If you’re born in a typical Filipino home, chances are you’ve been compared to someone else at one point in your life. The most common comparisons would often come from our family and relatives.
Growing up, we are compared to our siblings, cousins, and friends regarding our grades, skills, awards, physique, and more.
Then when we reach adulthood, we are still compared with them — only this time, older family and relatives compare us regarding our educational attainment, perceived level of personal and professional success, marital status, and even having children.
The problem with this culture of comparison is the added pressure we incur throughout the years without really understanding the impact of these toxic traits on the development and growth of the person who’s often compared.
Soon, if we don’t correct this trait, we will also join in the mix, and we will start comparing ourselves with others, beginning another cycle.
The culture of ranking.
Filipinos love ranks. We are so accustomed to comparing everyone with everyone else.
Think about when we were kindergarten students. We can’t even write our names, but our teachers would already compare us with our classmates on who can draw the straightest lines.
Then in elementary school, we were again compared with our classmates regarding subjects whose outputs are often determined by our parents’ direct involvement.
Once again, we are compared in high school to determine who is most appropriate to become doctors, lawyers, engineers, teachers, musicians, and more through our National Career Assessment Exams (NCAE).
In college, we compare ourselves with other students’ courses or board exam results to determine who will succeed, which is frequently inaccurate.
Then when we finally graduated and entered the workforce thinking that the culture of ranking ended in school, we are again compared with our peers through the annual performance review to determine who will get the promotion or salary raise.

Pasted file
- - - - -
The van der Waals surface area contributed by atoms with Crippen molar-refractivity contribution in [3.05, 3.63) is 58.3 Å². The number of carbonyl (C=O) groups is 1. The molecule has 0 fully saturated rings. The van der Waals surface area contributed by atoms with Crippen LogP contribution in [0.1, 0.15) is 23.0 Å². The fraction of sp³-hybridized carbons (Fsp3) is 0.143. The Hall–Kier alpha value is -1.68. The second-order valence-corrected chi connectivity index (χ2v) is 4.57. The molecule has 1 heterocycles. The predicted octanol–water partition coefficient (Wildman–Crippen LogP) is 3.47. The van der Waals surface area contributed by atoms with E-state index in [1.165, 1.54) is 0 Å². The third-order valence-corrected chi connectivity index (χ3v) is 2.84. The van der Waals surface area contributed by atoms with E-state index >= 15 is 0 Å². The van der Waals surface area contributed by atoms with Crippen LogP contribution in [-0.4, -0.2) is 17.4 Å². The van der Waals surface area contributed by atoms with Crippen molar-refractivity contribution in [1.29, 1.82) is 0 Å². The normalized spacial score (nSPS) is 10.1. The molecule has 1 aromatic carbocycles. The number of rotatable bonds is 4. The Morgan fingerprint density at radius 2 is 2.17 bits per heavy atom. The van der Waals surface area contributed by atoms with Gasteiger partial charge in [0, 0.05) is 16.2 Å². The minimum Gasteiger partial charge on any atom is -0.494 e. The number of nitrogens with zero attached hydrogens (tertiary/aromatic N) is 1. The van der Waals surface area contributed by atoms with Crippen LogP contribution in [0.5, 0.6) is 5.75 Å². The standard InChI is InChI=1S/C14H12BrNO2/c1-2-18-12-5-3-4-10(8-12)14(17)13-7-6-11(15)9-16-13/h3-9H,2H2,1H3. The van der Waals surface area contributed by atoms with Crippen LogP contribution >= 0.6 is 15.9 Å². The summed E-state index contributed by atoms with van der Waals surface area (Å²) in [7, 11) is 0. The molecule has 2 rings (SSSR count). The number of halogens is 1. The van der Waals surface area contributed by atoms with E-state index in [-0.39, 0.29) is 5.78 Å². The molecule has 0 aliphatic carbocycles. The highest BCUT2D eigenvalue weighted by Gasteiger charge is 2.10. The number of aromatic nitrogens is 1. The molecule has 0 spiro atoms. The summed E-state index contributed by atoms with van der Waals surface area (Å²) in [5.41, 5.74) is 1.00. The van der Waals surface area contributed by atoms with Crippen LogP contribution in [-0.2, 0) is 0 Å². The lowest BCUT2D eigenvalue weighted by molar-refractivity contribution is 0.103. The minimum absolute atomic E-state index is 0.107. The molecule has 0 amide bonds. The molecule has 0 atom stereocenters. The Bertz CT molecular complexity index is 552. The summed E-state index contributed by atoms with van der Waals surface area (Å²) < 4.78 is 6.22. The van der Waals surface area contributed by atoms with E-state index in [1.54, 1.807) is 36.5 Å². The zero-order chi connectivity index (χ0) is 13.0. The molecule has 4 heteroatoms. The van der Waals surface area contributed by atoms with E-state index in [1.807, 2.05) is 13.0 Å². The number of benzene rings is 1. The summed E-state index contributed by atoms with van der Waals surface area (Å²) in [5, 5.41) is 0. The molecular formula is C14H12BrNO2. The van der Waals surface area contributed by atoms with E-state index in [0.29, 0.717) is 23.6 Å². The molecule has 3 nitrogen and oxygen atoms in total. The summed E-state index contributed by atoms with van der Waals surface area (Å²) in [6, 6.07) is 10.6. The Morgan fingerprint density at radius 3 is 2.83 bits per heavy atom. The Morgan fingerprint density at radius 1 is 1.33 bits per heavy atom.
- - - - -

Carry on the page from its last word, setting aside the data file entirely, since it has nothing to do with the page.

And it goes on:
Isn’t it exhausting? Isn’t it inequitable? Or are we so helpless in changing this culture of false meritocracy?
We are so accustomed to applying ranking throughout our lives that it even sipped into our personal lives.
Comparison, Social Media, and FOMO Culture.
An adverse effect of comparison is how it affects our lives for the worse. Fueled by social media, comparison became accessible more than ever. With a scroll of our fingers, we can easily see everything that we lack.
Also, because of social media, we can see things and events that we are missing out on, how our family, friends, and peers are having the best days of their curated lives while we are at home feeling sorry for our underachievements.
We also compare ourselves with other people’s possessions, houses, cars, businesses, jobs, children, travel, and so many more to the point of exhaustion.
So we need to take a deeper look at ourselves and our lives and see how envy and jealousy are taking control of it.
Envy and jealousy always involve comparisons.
Envy and jealousy are two words that are often used interchangeably, but in reality, they have some distinctions.